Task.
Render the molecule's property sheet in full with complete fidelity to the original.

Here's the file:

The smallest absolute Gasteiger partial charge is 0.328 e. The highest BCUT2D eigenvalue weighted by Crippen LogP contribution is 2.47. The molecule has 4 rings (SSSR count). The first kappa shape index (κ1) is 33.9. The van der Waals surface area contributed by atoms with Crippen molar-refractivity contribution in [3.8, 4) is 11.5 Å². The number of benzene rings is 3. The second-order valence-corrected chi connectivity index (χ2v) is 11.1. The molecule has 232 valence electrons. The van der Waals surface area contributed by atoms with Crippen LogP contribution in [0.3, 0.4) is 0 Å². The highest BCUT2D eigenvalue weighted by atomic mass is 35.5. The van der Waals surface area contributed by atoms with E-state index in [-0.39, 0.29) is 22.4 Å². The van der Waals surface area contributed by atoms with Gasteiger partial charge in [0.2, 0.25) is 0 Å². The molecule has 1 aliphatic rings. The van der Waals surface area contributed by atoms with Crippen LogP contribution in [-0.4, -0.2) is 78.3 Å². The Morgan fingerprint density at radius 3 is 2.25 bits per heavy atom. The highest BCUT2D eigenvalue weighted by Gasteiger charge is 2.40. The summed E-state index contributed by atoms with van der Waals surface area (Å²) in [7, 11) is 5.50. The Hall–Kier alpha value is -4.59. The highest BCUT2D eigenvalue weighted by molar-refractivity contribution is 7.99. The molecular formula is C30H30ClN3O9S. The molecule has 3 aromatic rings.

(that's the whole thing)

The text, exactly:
The smallest absolute Gasteiger partial charge is 0.328 e. The highest BCUT2D eigenvalue weighted by Crippen LogP contribution is 2.47. The molecule has 4 rings (SSSR count). The first kappa shape index (κ1) is 33.9. The van der Waals surface area contributed by atoms with Crippen molar-refractivity contribution in [3.8, 4) is 11.5 Å². The number of benzene rings is 3. The second-order valence-corrected chi connectivity index (χ2v) is 11.1. The molecule has 232 valence electrons. The van der Waals surface area contributed by atoms with Crippen LogP contribution in [0.3, 0.4) is 0 Å². The highest BCUT2D eigenvalue weighted by atomic mass is 35.5. The van der Waals surface area contributed by atoms with E-state index in [-0.39, 0.29) is 22.4 Å². The van der Waals surface area contributed by atoms with Gasteiger partial charge in [0.2, 0.25) is 0 Å². The molecule has 1 aliphatic rings. The van der Waals surface area contributed by atoms with Crippen LogP contribution in [-0.4, -0.2) is 78.3 Å². The Morgan fingerprint density at radius 3 is 2.25 bits per heavy atom. The highest BCUT2D eigenvalue weighted by Gasteiger charge is 2.40. The summed E-state index contributed by atoms with van der Waals surface area (Å²) in [7, 11) is 5.50. The Hall–Kier alpha value is -4.59. The highest BCUT2D eigenvalue weighted by molar-refractivity contribution is 7.99. The molecular formula is C30H30ClN3O9S. The molecule has 3 aromatic rings.